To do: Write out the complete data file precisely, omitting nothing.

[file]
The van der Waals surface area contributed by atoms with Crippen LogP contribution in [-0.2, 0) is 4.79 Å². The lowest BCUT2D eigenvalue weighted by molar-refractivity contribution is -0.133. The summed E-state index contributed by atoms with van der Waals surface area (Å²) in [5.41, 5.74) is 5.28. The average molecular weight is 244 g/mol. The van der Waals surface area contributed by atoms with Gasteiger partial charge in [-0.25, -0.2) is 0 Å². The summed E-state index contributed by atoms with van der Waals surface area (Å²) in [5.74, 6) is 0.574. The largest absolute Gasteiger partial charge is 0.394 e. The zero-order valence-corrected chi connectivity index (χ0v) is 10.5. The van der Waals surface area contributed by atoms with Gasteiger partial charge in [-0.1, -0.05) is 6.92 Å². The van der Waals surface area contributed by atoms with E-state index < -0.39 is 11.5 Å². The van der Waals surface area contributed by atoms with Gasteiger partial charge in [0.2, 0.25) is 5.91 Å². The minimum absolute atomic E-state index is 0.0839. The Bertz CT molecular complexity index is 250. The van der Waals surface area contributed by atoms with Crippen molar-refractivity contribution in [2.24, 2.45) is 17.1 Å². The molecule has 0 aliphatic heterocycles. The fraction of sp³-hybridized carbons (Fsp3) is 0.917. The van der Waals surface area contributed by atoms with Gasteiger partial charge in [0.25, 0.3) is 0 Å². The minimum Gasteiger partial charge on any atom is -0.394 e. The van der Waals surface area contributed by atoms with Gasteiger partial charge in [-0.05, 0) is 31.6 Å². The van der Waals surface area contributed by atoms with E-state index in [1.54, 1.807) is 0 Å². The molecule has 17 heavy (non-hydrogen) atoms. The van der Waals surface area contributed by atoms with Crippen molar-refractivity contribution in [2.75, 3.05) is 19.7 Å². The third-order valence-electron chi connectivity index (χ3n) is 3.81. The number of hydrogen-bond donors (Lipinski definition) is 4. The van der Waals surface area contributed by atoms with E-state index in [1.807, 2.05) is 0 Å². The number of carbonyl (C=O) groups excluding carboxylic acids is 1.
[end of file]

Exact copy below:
The van der Waals surface area contributed by atoms with Crippen LogP contribution in [-0.2, 0) is 4.79 Å². The lowest BCUT2D eigenvalue weighted by molar-refractivity contribution is -0.133. The summed E-state index contributed by atoms with van der Waals surface area (Å²) in [5.41, 5.74) is 5.28. The average molecular weight is 244 g/mol. The van der Waals surface area contributed by atoms with Gasteiger partial charge in [-0.25, -0.2) is 0 Å². The summed E-state index contributed by atoms with van der Waals surface area (Å²) in [5.74, 6) is 0.574. The largest absolute Gasteiger partial charge is 0.394 e. The zero-order valence-corrected chi connectivity index (χ0v) is 10.5. The van der Waals surface area contributed by atoms with Gasteiger partial charge in [-0.1, -0.05) is 6.92 Å². The van der Waals surface area contributed by atoms with E-state index < -0.39 is 11.5 Å². The van der Waals surface area contributed by atoms with Gasteiger partial charge in [0.2, 0.25) is 5.91 Å². The minimum absolute atomic E-state index is 0.0839. The Bertz CT molecular complexity index is 250. The van der Waals surface area contributed by atoms with Crippen molar-refractivity contribution in [2.24, 2.45) is 17.1 Å². The molecule has 0 aliphatic heterocycles. The fraction of sp³-hybridized carbons (Fsp3) is 0.917. The van der Waals surface area contributed by atoms with Gasteiger partial charge in [0.25, 0.3) is 0 Å². The minimum Gasteiger partial charge on any atom is -0.394 e. The van der Waals surface area contributed by atoms with Gasteiger partial charge in [-0.05, 0) is 31.6 Å². The van der Waals surface area contributed by atoms with E-state index in [1.54, 1.807) is 0 Å². The molecule has 17 heavy (non-hydrogen) atoms. The van der Waals surface area contributed by atoms with Crippen molar-refractivity contribution in [2.75, 3.05) is 19.7 Å². The third-order valence-electron chi connectivity index (χ3n) is 3.81. The number of hydrogen-bond donors (Lipinski definition) is 4. The van der Waals surface area contributed by atoms with E-state index in [1.807, 2.05) is 0 Å². The number of carbonyl (C=O) groups excluding carboxylic acids is 1.